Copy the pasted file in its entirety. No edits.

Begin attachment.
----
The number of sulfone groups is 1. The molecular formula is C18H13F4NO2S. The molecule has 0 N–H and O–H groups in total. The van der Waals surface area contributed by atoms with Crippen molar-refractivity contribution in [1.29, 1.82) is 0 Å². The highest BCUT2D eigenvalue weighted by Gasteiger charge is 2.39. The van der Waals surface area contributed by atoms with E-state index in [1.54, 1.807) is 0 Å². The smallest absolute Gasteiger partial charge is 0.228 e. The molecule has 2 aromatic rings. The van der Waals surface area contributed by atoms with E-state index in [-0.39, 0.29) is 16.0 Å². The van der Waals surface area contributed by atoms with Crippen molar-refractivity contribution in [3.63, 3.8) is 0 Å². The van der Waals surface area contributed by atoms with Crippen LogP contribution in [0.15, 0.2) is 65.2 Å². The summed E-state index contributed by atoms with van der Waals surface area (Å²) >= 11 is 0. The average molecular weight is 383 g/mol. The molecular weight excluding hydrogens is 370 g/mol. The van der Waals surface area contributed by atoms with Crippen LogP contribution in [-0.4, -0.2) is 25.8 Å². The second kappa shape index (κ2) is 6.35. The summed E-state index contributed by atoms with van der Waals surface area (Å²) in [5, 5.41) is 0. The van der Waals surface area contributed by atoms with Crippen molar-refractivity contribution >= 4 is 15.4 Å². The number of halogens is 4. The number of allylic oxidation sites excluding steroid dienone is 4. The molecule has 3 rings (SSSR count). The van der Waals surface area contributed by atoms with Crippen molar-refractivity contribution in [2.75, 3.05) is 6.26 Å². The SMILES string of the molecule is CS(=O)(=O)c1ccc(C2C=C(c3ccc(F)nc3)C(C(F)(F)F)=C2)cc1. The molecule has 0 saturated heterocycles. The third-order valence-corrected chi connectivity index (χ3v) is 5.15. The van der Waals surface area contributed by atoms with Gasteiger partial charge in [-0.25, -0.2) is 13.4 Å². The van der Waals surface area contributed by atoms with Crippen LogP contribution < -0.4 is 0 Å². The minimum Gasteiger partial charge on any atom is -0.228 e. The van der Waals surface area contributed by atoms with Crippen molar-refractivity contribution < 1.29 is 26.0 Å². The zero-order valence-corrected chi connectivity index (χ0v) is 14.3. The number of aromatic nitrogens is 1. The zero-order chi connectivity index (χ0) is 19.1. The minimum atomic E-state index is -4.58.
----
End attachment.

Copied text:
The number of sulfone groups is 1. The molecular formula is C18H13F4NO2S. The molecule has 0 N–H and O–H groups in total. The van der Waals surface area contributed by atoms with Crippen molar-refractivity contribution in [1.29, 1.82) is 0 Å². The highest BCUT2D eigenvalue weighted by Gasteiger charge is 2.39. The van der Waals surface area contributed by atoms with E-state index in [1.54, 1.807) is 0 Å². The smallest absolute Gasteiger partial charge is 0.228 e. The molecule has 2 aromatic rings. The van der Waals surface area contributed by atoms with E-state index in [-0.39, 0.29) is 16.0 Å². The van der Waals surface area contributed by atoms with Crippen molar-refractivity contribution in [3.63, 3.8) is 0 Å². The van der Waals surface area contributed by atoms with Crippen LogP contribution in [0.15, 0.2) is 65.2 Å². The summed E-state index contributed by atoms with van der Waals surface area (Å²) >= 11 is 0. The average molecular weight is 383 g/mol. The molecular weight excluding hydrogens is 370 g/mol. The van der Waals surface area contributed by atoms with Crippen LogP contribution in [-0.4, -0.2) is 25.8 Å². The second kappa shape index (κ2) is 6.35. The summed E-state index contributed by atoms with van der Waals surface area (Å²) in [5, 5.41) is 0. The van der Waals surface area contributed by atoms with Crippen molar-refractivity contribution >= 4 is 15.4 Å². The number of halogens is 4. The number of allylic oxidation sites excluding steroid dienone is 4. The molecule has 3 rings (SSSR count). The van der Waals surface area contributed by atoms with Crippen molar-refractivity contribution in [2.75, 3.05) is 6.26 Å². The SMILES string of the molecule is CS(=O)(=O)c1ccc(C2C=C(c3ccc(F)nc3)C(C(F)(F)F)=C2)cc1. The molecule has 0 saturated heterocycles. The third-order valence-corrected chi connectivity index (χ3v) is 5.15. The van der Waals surface area contributed by atoms with Gasteiger partial charge in [-0.25, -0.2) is 13.4 Å². The van der Waals surface area contributed by atoms with Crippen LogP contribution < -0.4 is 0 Å². The minimum Gasteiger partial charge on any atom is -0.228 e. The van der Waals surface area contributed by atoms with Crippen molar-refractivity contribution < 1.29 is 26.0 Å². The zero-order valence-corrected chi connectivity index (χ0v) is 14.3. The number of aromatic nitrogens is 1. The zero-order chi connectivity index (χ0) is 19.1. The minimum atomic E-state index is -4.58.